The scene is all too familiar. My husband is getting ready to walk out the door for work and our three-year old daughter begins to cry out.
Daughter: “Daddy, please don’t leave. You don’t have to go to work.”
My husband: “Oh, sweetie. I’ll be home soon.”
Husband now kneeling: “Come here sweet girl.”
He gives her a kiss and turns to walk out the door. As he looked back at me, he gently covered his mouth and cleared his throat to conceal his tears.
This particular day stood out to me not because she cried, but because he did. I have always been aware that leaving us to work the majority of his day away from us would never be his preference. He works a normal work week averaging forty-five or more hours per week. When he arrives home he has approximately four hours each night to spend with us, two of which are used eating and preparing our children for sleep.
My husband, like many men around the country, works to serve our family and to serve the Lord. He feels a calling to work. He believes it is his God-given responsibility. We see God first supplying work for men in the Garden. Genesis 2: 15 “The Lord God took the man and put him in the garden of Eden to work it and keep it.” Expounding on this verse, pastor Thabiti Anyabwile writes:
In effect, Adam is to be the priest of the garden. For the remainder of scripture, the phrase “work and take care of” is only used of the temple priests. Perhaps that continuing usage illustrates how sacred a relationship man has to creation in the call to work? It seems safe to say that Adam’s work is part of his worship. Adam is to cultivate the vegetation already there, and he is to protect it from intrusion.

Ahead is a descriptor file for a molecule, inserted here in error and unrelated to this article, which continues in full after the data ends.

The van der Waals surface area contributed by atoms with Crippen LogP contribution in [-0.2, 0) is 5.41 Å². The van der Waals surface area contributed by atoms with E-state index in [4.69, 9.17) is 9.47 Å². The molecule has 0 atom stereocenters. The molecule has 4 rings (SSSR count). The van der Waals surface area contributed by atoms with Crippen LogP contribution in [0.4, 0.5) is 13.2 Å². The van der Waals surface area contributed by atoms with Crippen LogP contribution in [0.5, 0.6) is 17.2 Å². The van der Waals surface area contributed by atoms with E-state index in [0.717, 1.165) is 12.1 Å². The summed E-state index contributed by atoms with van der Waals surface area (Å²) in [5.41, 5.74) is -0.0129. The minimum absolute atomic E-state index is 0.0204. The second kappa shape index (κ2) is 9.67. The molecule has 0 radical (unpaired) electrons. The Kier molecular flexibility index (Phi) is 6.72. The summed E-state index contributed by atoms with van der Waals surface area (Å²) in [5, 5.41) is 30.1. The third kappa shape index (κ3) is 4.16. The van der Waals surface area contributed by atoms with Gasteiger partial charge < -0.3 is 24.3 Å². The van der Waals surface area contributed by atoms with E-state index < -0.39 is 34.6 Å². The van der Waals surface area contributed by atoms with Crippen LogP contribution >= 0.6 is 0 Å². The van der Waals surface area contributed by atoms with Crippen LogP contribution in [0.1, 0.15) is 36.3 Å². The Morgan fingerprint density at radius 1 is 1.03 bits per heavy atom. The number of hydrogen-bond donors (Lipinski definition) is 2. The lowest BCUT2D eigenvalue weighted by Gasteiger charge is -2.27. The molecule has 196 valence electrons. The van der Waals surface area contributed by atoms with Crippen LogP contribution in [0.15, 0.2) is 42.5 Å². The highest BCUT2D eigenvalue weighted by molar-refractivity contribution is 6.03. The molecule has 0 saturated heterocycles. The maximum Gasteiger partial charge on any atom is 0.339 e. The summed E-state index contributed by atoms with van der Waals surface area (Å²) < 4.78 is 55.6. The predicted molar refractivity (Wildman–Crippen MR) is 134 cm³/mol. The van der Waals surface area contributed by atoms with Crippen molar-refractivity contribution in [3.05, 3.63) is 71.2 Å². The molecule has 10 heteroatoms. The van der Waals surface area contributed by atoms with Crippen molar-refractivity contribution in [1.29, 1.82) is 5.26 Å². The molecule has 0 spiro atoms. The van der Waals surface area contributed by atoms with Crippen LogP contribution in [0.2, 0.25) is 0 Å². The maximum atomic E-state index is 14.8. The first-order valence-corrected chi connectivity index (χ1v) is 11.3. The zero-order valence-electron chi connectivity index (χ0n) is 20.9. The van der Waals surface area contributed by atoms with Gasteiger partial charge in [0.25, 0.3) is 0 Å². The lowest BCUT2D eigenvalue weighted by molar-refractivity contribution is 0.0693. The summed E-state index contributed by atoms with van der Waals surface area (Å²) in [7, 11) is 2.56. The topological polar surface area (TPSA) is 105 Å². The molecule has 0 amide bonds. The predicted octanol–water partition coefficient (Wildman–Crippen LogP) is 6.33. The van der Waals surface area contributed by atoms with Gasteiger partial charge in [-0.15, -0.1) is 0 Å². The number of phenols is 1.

It is good that men should work. It is good that my husband works. But it is no less a sacrifice. We often speak of the labor-intensive, sweat-producing work of a mother. A mother’s work is often quoted as the “toughest job in the world.” I agree. It is tough. It is incredibly important. But perhaps we forget that a man’s work is no-less important, but not only is it important, it takes him away from the very thing that is of utmost importance to him besides the Lord.
I’m thankful for the men who care for their families and work hard and labor and provide (1 Timothy 5:8). Your role is about as thankless as any other. Your sacrifice for your family is a blessing. You are an example to your wife and children of servanthood. Many men work long days and then come home and serve through various means. As Paul says, “Therefore, my beloved brothers, be steadfast, immovable, always abounding in the work of the Lord, knowing that in the Lord your labor is not in vain” (1 Corinthians 15:58).
Thank you! Thank you for your labor. It is not in vain. We recognize that it is also a sacrifice. Keep sowing; do not grow weary in doing good. One day you will reap, if you do not give up (Galatians 6: 9).
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